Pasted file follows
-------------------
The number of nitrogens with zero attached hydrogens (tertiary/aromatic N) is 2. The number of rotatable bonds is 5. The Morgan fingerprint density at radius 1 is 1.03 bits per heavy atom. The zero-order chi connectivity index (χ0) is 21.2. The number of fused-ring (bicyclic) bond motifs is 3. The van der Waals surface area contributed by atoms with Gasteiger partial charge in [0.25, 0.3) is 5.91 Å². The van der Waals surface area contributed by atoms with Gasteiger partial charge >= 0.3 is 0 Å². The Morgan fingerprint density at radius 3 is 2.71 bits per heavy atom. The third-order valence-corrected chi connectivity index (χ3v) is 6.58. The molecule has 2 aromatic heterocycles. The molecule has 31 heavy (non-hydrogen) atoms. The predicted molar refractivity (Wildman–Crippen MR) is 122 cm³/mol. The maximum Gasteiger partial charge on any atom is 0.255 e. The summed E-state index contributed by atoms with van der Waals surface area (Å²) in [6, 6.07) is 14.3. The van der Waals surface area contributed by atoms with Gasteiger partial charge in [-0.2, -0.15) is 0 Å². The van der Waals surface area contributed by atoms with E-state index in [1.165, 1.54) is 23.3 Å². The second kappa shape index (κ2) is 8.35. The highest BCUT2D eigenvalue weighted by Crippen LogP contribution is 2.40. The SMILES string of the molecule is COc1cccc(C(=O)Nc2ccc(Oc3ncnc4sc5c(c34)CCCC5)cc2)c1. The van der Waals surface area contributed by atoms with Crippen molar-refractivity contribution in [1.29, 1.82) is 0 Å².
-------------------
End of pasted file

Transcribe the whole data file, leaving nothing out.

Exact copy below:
The number of nitrogens with zero attached hydrogens (tertiary/aromatic N) is 2. The number of rotatable bonds is 5. The Morgan fingerprint density at radius 1 is 1.03 bits per heavy atom. The zero-order chi connectivity index (χ0) is 21.2. The number of fused-ring (bicyclic) bond motifs is 3. The van der Waals surface area contributed by atoms with Gasteiger partial charge in [0.25, 0.3) is 5.91 Å². The van der Waals surface area contributed by atoms with Gasteiger partial charge >= 0.3 is 0 Å². The Morgan fingerprint density at radius 3 is 2.71 bits per heavy atom. The third-order valence-corrected chi connectivity index (χ3v) is 6.58. The molecule has 2 aromatic heterocycles. The molecule has 31 heavy (non-hydrogen) atoms. The predicted molar refractivity (Wildman–Crippen MR) is 122 cm³/mol. The maximum Gasteiger partial charge on any atom is 0.255 e. The summed E-state index contributed by atoms with van der Waals surface area (Å²) in [6, 6.07) is 14.3. The van der Waals surface area contributed by atoms with Gasteiger partial charge in [-0.2, -0.15) is 0 Å². The van der Waals surface area contributed by atoms with E-state index in [1.165, 1.54) is 23.3 Å². The second kappa shape index (κ2) is 8.35. The highest BCUT2D eigenvalue weighted by Crippen LogP contribution is 2.40. The SMILES string of the molecule is COc1cccc(C(=O)Nc2ccc(Oc3ncnc4sc5c(c34)CCCC5)cc2)c1. The van der Waals surface area contributed by atoms with Crippen molar-refractivity contribution in [1.29, 1.82) is 0 Å².